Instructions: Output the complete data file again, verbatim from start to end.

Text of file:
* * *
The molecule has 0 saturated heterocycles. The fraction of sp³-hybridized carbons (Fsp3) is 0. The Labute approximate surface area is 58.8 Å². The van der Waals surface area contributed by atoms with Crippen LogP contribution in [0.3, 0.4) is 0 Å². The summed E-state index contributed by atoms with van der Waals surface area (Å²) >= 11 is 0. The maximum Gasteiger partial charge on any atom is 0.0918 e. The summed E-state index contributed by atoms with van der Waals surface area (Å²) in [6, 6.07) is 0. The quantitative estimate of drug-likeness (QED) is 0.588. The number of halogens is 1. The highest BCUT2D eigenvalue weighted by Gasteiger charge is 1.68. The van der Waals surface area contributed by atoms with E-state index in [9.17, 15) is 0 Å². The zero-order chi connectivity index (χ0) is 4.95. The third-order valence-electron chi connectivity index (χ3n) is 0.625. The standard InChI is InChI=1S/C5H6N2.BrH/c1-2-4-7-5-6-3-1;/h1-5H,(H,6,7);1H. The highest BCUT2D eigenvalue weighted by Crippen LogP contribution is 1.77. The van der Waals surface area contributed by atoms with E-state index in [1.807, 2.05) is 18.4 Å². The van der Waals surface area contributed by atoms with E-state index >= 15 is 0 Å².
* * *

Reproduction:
The molecule has 0 saturated heterocycles. The fraction of sp³-hybridized carbons (Fsp3) is 0. The Labute approximate surface area is 58.8 Å². The van der Waals surface area contributed by atoms with Crippen LogP contribution in [0.3, 0.4) is 0 Å². The summed E-state index contributed by atoms with van der Waals surface area (Å²) >= 11 is 0. The maximum Gasteiger partial charge on any atom is 0.0918 e. The summed E-state index contributed by atoms with van der Waals surface area (Å²) in [6, 6.07) is 0. The quantitative estimate of drug-likeness (QED) is 0.588. The number of halogens is 1. The highest BCUT2D eigenvalue weighted by Gasteiger charge is 1.68. The van der Waals surface area contributed by atoms with E-state index in [9.17, 15) is 0 Å². The zero-order chi connectivity index (χ0) is 4.95. The third-order valence-electron chi connectivity index (χ3n) is 0.625. The standard InChI is InChI=1S/C5H6N2.BrH/c1-2-4-7-5-6-3-1;/h1-5H,(H,6,7);1H. The highest BCUT2D eigenvalue weighted by Crippen LogP contribution is 1.77. The van der Waals surface area contributed by atoms with E-state index in [1.807, 2.05) is 18.4 Å². The van der Waals surface area contributed by atoms with E-state index >= 15 is 0 Å².